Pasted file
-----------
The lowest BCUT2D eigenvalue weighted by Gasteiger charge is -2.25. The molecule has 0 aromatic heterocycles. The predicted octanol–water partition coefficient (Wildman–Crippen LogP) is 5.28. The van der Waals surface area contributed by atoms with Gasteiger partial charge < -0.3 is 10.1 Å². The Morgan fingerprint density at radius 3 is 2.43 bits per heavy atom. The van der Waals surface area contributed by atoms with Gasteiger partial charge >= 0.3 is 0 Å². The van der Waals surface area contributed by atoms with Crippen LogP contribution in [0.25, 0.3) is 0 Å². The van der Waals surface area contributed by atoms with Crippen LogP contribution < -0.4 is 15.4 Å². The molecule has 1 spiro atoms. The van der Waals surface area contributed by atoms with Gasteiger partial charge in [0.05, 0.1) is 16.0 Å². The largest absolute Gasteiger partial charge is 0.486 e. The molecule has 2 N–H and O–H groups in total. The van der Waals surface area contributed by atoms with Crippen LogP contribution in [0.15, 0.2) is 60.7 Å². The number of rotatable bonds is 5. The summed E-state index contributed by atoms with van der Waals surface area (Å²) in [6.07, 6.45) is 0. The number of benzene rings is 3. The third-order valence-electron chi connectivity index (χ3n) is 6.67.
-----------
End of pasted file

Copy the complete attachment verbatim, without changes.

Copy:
The lowest BCUT2D eigenvalue weighted by Gasteiger charge is -2.25. The molecule has 0 aromatic heterocycles. The predicted octanol–water partition coefficient (Wildman–Crippen LogP) is 5.28. The van der Waals surface area contributed by atoms with Gasteiger partial charge < -0.3 is 10.1 Å². The Morgan fingerprint density at radius 3 is 2.43 bits per heavy atom. The van der Waals surface area contributed by atoms with Gasteiger partial charge >= 0.3 is 0 Å². The van der Waals surface area contributed by atoms with Crippen LogP contribution in [0.25, 0.3) is 0 Å². The van der Waals surface area contributed by atoms with Crippen LogP contribution < -0.4 is 15.4 Å². The molecule has 1 spiro atoms. The van der Waals surface area contributed by atoms with Gasteiger partial charge in [0.05, 0.1) is 16.0 Å². The largest absolute Gasteiger partial charge is 0.486 e. The molecule has 2 N–H and O–H groups in total. The van der Waals surface area contributed by atoms with Crippen LogP contribution in [0.15, 0.2) is 60.7 Å². The number of rotatable bonds is 5. The summed E-state index contributed by atoms with van der Waals surface area (Å²) in [6.07, 6.45) is 0. The number of benzene rings is 3. The third-order valence-electron chi connectivity index (χ3n) is 6.67.